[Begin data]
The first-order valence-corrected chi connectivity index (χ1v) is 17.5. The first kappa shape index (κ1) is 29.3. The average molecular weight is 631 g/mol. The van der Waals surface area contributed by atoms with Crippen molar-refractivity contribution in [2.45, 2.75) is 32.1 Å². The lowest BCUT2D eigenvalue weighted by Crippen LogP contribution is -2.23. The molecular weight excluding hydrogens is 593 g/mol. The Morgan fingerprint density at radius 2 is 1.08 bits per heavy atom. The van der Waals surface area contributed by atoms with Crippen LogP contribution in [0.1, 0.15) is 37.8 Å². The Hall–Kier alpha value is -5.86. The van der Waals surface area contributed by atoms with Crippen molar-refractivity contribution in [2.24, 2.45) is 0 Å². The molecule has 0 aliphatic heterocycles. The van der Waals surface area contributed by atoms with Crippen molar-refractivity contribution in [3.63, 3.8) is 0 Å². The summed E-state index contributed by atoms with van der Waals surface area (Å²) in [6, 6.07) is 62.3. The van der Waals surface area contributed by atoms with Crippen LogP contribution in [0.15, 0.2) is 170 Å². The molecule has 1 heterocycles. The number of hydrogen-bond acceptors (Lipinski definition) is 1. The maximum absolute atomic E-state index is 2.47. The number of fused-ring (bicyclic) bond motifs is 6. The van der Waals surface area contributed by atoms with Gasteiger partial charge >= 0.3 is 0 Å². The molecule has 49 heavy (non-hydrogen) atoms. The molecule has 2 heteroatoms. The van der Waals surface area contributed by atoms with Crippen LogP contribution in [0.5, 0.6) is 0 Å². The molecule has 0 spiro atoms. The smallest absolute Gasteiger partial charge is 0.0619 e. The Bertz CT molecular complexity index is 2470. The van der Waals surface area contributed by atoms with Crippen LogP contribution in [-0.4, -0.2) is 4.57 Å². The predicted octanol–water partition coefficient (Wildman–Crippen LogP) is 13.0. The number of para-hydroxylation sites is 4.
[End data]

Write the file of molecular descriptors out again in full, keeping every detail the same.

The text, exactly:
The first-order valence-corrected chi connectivity index (χ1v) is 17.5. The first kappa shape index (κ1) is 29.3. The average molecular weight is 631 g/mol. The van der Waals surface area contributed by atoms with Crippen molar-refractivity contribution in [2.45, 2.75) is 32.1 Å². The lowest BCUT2D eigenvalue weighted by Crippen LogP contribution is -2.23. The molecular weight excluding hydrogens is 593 g/mol. The Morgan fingerprint density at radius 2 is 1.08 bits per heavy atom. The van der Waals surface area contributed by atoms with Crippen LogP contribution in [0.1, 0.15) is 37.8 Å². The Hall–Kier alpha value is -5.86. The van der Waals surface area contributed by atoms with Crippen molar-refractivity contribution in [2.24, 2.45) is 0 Å². The molecule has 0 aliphatic heterocycles. The van der Waals surface area contributed by atoms with Crippen molar-refractivity contribution in [3.63, 3.8) is 0 Å². The summed E-state index contributed by atoms with van der Waals surface area (Å²) in [6, 6.07) is 62.3. The van der Waals surface area contributed by atoms with Crippen LogP contribution in [0.15, 0.2) is 170 Å². The molecule has 1 heterocycles. The number of hydrogen-bond acceptors (Lipinski definition) is 1. The maximum absolute atomic E-state index is 2.47. The number of fused-ring (bicyclic) bond motifs is 6. The van der Waals surface area contributed by atoms with Gasteiger partial charge >= 0.3 is 0 Å². The molecule has 49 heavy (non-hydrogen) atoms. The molecule has 2 heteroatoms. The van der Waals surface area contributed by atoms with Crippen LogP contribution in [0.5, 0.6) is 0 Å². The molecule has 0 spiro atoms. The smallest absolute Gasteiger partial charge is 0.0619 e. The Bertz CT molecular complexity index is 2470. The van der Waals surface area contributed by atoms with Crippen LogP contribution in [-0.4, -0.2) is 4.57 Å². The predicted octanol–water partition coefficient (Wildman–Crippen LogP) is 13.0. The number of para-hydroxylation sites is 4.